Part one of this journal covers Edinburgh to Ullapool, via the very top of Scotland. Part two is from a short but memorable trip to Lewis and Harris. Part four has daily route listings. In this final stretch we headed back to Scotland, taking the ferry from Stornoway to Ullapool and then driving south. The winding coastal road led us to the Skye Bridge for a single night and quick look at the Cuillin range from a distance: we’ll be back for them one day. Then a glorious ferry and car ride, down through Glen Coe and on to Ballachulish. The West Highland Way trek came on the final day, before a final push for home.

Just to show that it wasn’t always sunny on our trip, these photos show the harsh conditions through which we had to make some kind of headway. Note the ethereal wispy clouds, the atmospheric islands in the mist. Witness Bob’s harsh weather gear as he manfully sinks a pint at The Applecross Inn (and the guy in shorts at the next table). Speaking of the Inn, we know it to be an iconic landmark for those making their way around this part of the west coast. Our short stop coincided with (as I recall) a joint 60th birthday party that was bringing people from far and wide. Space inside was at a premium and it was quite the culture shock from the previous week on the road. The bar had the dimensions and carrying capacity of a London tube train at rush hour.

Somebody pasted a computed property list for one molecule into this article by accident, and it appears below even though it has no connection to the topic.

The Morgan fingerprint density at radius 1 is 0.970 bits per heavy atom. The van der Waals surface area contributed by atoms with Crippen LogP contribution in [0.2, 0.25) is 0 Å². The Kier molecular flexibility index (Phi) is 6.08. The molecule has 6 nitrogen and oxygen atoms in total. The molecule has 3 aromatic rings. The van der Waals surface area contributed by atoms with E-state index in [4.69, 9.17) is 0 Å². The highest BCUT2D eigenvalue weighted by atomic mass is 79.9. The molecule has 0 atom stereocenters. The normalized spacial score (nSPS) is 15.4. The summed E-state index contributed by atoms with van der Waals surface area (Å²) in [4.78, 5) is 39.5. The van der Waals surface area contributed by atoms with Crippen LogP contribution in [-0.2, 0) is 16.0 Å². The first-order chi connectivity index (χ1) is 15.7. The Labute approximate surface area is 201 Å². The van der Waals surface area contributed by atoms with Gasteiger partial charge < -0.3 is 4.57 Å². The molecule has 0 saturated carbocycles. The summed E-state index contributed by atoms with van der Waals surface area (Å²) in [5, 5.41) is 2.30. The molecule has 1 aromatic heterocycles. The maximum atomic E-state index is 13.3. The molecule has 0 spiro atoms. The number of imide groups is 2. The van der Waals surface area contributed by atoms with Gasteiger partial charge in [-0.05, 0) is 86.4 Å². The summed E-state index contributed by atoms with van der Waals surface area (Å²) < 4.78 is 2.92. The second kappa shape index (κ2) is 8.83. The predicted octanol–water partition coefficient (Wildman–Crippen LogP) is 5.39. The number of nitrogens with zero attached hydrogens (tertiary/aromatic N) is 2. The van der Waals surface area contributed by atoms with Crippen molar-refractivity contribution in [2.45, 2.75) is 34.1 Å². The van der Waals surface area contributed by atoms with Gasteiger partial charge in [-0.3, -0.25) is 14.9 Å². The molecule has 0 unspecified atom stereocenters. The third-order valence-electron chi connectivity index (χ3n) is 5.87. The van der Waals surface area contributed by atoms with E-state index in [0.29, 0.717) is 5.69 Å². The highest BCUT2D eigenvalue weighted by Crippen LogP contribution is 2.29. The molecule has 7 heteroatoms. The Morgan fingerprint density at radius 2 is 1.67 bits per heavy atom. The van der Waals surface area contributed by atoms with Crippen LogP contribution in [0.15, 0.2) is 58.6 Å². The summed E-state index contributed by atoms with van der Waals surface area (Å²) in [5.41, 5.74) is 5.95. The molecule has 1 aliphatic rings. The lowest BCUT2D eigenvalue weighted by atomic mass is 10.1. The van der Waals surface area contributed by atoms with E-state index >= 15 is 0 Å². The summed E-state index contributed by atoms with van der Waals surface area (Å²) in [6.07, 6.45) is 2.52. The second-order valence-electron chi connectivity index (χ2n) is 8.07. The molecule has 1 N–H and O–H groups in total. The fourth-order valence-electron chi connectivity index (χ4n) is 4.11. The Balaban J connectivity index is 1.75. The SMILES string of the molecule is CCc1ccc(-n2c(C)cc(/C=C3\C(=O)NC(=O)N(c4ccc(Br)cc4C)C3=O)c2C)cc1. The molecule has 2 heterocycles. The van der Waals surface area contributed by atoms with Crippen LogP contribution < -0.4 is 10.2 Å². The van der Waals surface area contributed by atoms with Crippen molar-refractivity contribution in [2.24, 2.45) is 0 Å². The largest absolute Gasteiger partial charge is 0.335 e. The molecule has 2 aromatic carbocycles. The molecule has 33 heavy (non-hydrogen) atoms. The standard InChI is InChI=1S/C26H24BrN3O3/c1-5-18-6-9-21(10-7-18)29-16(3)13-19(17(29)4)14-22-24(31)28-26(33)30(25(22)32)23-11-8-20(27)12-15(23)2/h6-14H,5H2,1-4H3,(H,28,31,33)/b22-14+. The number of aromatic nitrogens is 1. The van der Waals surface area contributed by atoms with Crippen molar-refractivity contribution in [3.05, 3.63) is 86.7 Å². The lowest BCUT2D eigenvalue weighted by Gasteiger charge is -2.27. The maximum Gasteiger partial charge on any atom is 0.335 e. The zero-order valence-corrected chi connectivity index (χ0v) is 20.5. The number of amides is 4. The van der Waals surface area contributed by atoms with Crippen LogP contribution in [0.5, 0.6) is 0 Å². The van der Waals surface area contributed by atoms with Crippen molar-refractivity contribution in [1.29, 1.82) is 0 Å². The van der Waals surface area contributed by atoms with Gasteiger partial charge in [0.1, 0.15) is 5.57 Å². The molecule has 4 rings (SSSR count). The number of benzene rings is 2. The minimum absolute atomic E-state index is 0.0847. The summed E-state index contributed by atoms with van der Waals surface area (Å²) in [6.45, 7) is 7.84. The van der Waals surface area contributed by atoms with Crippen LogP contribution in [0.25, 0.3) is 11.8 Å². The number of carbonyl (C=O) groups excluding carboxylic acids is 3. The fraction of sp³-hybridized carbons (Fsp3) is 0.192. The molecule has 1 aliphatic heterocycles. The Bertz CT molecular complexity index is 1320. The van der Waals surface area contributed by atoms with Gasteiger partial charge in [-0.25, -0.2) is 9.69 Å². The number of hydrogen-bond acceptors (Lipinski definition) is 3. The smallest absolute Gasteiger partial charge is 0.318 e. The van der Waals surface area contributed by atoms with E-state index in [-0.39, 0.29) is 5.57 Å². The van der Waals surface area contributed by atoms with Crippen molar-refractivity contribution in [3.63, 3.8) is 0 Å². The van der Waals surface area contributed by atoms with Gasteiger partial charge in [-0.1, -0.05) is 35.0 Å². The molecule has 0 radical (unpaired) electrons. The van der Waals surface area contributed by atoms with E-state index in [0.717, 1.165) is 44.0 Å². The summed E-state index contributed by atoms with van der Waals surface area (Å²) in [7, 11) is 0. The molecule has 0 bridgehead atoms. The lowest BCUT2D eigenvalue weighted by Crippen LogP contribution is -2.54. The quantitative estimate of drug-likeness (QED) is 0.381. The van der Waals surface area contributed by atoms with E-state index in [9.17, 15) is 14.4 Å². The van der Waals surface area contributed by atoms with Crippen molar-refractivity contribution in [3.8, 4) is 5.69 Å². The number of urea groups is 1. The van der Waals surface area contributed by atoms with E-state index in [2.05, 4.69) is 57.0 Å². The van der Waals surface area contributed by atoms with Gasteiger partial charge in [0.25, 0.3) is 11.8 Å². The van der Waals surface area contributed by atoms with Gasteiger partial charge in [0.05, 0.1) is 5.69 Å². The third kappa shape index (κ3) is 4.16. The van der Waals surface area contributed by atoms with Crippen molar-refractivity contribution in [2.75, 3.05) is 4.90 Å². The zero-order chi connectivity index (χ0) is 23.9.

No matter, for this was merely the entrée for the ‘Applecross Pass’: a road up and over the hills and one of a few on our route that has its own Wikipedia page. There you will find it under its Gaelic name, Bealach na Bà, taken from the pass it crosses at the top. The Wiki page notes that this is Scotland’s third highest road with alpine style hairpin bends to wind its way up (and down) the hillside. With my eyes firmly focused on the road ahead, I couldn’t help noticing the ‘miles to empty’ fuel gauge dropping rapidly as we ascended: climbing 1 in 5 gradients is not particularly fuel efficient! We reached the top, in fairly thick cloud, then dropped down the far side towards Tornapress. My advice to anyone heading this way is to choose a BMW, with a three litre engine and an automatic gear box. Failing that, don’t try to rush it and you’ll be fine. The barriers along the side of the single track road are a helpful reminder not to go over the edge, some mental cushioning to guide your way. It also helps to have spent several days on single track roads. Context is all and (whisper it) Bob and I didn’t reach the levels of anxiety we were half expecting, giving the prior warnings we’d received. We’ll have to return when the skies are clear, there’s a dusting of snow on the ground and we don’t have air conditioned luxury to cocoon us.